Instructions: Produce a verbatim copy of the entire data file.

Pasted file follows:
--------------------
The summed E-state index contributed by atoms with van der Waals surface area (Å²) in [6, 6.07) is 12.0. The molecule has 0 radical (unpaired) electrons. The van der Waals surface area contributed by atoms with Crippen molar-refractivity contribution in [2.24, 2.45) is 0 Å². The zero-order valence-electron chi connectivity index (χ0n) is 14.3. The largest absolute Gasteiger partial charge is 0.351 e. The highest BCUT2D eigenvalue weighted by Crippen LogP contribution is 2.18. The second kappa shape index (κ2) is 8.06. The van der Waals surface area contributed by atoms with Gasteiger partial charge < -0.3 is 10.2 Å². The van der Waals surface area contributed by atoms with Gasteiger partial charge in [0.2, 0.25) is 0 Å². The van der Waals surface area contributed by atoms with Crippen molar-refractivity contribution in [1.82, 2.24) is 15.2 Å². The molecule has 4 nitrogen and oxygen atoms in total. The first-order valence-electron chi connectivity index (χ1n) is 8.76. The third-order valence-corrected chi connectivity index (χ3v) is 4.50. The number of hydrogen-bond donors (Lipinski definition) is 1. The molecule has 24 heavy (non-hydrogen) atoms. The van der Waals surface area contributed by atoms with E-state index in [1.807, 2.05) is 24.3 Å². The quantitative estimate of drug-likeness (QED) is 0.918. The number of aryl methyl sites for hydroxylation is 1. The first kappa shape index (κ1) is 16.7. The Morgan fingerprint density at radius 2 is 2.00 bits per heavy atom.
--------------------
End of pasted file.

The summed E-state index contributed by atoms with van der Waals surface area (Å²) in [6, 6.07) is 12.0. The molecule has 0 radical (unpaired) electrons. The van der Waals surface area contributed by atoms with Crippen molar-refractivity contribution in [2.24, 2.45) is 0 Å². The zero-order valence-electron chi connectivity index (χ0n) is 14.3. The largest absolute Gasteiger partial charge is 0.351 e. The highest BCUT2D eigenvalue weighted by Crippen LogP contribution is 2.18. The second kappa shape index (κ2) is 8.06. The van der Waals surface area contributed by atoms with Gasteiger partial charge < -0.3 is 10.2 Å². The van der Waals surface area contributed by atoms with Gasteiger partial charge in [0.2, 0.25) is 0 Å². The van der Waals surface area contributed by atoms with Crippen molar-refractivity contribution in [1.82, 2.24) is 15.2 Å². The molecule has 4 nitrogen and oxygen atoms in total. The first-order valence-electron chi connectivity index (χ1n) is 8.76. The third-order valence-corrected chi connectivity index (χ3v) is 4.50. The number of hydrogen-bond donors (Lipinski definition) is 1. The molecule has 24 heavy (non-hydrogen) atoms. The van der Waals surface area contributed by atoms with E-state index in [1.807, 2.05) is 24.3 Å². The quantitative estimate of drug-likeness (QED) is 0.918. The number of aryl methyl sites for hydroxylation is 1. The first kappa shape index (κ1) is 16.7. The Morgan fingerprint density at radius 2 is 2.00 bits per heavy atom.